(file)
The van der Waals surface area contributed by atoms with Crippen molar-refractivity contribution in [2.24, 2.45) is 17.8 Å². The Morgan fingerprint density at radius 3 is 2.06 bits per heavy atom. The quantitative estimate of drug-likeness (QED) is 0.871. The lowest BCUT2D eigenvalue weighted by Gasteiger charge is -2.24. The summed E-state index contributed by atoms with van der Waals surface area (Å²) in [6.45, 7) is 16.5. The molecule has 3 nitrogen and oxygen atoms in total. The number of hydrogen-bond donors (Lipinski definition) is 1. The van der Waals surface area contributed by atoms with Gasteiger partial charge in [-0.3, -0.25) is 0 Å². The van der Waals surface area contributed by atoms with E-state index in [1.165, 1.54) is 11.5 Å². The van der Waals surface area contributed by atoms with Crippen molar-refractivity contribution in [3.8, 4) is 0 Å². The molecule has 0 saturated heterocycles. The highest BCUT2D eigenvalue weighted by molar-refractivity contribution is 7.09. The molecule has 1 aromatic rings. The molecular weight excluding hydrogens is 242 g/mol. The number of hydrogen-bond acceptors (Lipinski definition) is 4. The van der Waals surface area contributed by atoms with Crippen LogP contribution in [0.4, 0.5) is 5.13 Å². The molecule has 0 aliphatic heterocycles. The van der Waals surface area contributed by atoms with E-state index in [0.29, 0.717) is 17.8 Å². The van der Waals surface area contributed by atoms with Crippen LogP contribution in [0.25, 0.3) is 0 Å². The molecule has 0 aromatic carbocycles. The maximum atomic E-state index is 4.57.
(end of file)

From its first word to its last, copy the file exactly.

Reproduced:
The van der Waals surface area contributed by atoms with Crippen molar-refractivity contribution in [2.24, 2.45) is 17.8 Å². The Morgan fingerprint density at radius 3 is 2.06 bits per heavy atom. The quantitative estimate of drug-likeness (QED) is 0.871. The lowest BCUT2D eigenvalue weighted by Gasteiger charge is -2.24. The summed E-state index contributed by atoms with van der Waals surface area (Å²) in [6.45, 7) is 16.5. The molecule has 3 nitrogen and oxygen atoms in total. The number of hydrogen-bond donors (Lipinski definition) is 1. The van der Waals surface area contributed by atoms with Gasteiger partial charge in [-0.3, -0.25) is 0 Å². The van der Waals surface area contributed by atoms with E-state index in [1.165, 1.54) is 11.5 Å². The van der Waals surface area contributed by atoms with Crippen molar-refractivity contribution in [3.8, 4) is 0 Å². The molecule has 0 saturated heterocycles. The highest BCUT2D eigenvalue weighted by molar-refractivity contribution is 7.09. The molecule has 1 aromatic rings. The molecular weight excluding hydrogens is 242 g/mol. The number of hydrogen-bond acceptors (Lipinski definition) is 4. The van der Waals surface area contributed by atoms with Crippen LogP contribution in [0.4, 0.5) is 5.13 Å². The molecule has 0 aliphatic heterocycles. The van der Waals surface area contributed by atoms with E-state index in [0.29, 0.717) is 17.8 Å². The van der Waals surface area contributed by atoms with Crippen LogP contribution in [0.25, 0.3) is 0 Å². The molecule has 0 aromatic carbocycles. The maximum atomic E-state index is 4.57.